Tukang Sabak. The master practitioner/singer of sabak poetic verse is the tukang sabak or lemambang sabak, who is the spirit guide for the soul of a deceased person. The tukang sabak is most always a woman who sings ritual poetic verse throughout the night before the burial. She sits near the body of the deceased person who is placed in an enclosed area on the ruai (public gallery) of the longhouse. This enclosed area is made of temporarily erected walls of pua’ kumbu’ cloth, and the tukang sabak sits inside this enclosed area next to the body. Usually she holds a small piece of cloth in her hand (to sometimes cover part of her face), and she braces her foot against a piece of metal such as an adze, knife, or other object (this serves as a soul-strengthener, or kering semengat). (4)

The tukang sabak sings alone, without any accompaniment (Photo 2). She sings a long poem of lamentation–the sabak (from nyabak, ‘to weep, cry, lament’), (5) through which her soul journeys out among the already departed spirits to guide the soul of the deceased person to its proper place in the unseen world. The poem relates details about all the departed spirits (antu sebayan) who arrive from the other world to accompany the soul of the deceased to its resting place. In addition, the deceased person’s apartment (bilik) in the longhouse is described, as are the landmarks and experiences during his/her lifetime in the seen world. The poem proceeds in the form of paired stanzas (or sometimes couplets) of text, in which the details about his/her home environment, events, objects and daily activities are recounted in considerable detail, so much so, that the content is usually extremely emotional and often heart-wrenching for the immediate family and friends to hear. The sabak ritual poetry is sung all night long, ending just before dawn when the body is taken to the cemetery for burial.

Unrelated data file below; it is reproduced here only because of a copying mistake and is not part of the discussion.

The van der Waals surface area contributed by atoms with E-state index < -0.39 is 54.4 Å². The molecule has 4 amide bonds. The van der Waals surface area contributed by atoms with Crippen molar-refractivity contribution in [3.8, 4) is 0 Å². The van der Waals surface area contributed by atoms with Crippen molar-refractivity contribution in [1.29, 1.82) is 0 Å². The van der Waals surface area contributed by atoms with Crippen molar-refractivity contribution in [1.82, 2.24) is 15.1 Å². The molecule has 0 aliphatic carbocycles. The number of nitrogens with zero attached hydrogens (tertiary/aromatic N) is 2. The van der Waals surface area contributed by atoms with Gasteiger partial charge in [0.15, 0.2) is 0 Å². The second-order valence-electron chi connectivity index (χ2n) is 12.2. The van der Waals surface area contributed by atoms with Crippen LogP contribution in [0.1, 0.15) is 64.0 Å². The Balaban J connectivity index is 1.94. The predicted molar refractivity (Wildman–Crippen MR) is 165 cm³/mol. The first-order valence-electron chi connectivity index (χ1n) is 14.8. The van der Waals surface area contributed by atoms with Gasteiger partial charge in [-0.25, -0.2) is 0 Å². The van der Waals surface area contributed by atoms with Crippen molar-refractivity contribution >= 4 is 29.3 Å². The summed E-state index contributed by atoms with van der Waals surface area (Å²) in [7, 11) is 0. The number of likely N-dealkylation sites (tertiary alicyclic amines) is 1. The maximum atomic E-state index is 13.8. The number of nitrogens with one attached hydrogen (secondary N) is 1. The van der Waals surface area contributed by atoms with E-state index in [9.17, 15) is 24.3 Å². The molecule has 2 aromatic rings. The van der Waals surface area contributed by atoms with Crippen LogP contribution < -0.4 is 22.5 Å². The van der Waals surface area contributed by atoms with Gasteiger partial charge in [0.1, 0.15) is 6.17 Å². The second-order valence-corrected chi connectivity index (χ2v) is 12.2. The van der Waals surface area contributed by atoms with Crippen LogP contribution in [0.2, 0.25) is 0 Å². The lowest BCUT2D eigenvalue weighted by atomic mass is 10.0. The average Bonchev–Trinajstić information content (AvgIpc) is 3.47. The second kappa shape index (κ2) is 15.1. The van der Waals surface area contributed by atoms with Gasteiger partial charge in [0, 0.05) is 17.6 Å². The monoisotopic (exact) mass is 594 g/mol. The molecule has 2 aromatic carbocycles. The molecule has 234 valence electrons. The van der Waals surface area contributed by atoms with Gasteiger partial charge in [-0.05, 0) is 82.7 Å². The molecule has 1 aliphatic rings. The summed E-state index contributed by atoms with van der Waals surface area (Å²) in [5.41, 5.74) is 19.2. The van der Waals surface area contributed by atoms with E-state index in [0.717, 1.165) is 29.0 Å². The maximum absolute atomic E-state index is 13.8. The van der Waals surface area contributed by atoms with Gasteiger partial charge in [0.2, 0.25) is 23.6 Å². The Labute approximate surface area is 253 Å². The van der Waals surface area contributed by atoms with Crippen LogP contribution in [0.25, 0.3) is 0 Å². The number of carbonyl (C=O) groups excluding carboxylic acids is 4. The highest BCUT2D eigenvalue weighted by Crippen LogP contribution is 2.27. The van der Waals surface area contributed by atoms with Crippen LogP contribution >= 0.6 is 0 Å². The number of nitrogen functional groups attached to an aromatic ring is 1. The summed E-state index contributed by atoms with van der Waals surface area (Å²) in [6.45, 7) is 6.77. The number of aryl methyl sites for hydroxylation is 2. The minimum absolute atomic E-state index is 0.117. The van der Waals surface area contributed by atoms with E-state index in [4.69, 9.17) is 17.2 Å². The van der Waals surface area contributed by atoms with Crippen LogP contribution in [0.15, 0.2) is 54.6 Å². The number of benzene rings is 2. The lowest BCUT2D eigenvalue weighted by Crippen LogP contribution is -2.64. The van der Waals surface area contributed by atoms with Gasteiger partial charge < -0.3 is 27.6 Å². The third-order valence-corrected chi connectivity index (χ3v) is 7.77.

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Manang. The master practitioner/singer of leka pelian is a manang or shaman, who sings ritual poetry for healing purposes. He conducts his ceremonies using a poetic narrative referred to as leka pelian. Most manang are men, but women may also be manang or shamans.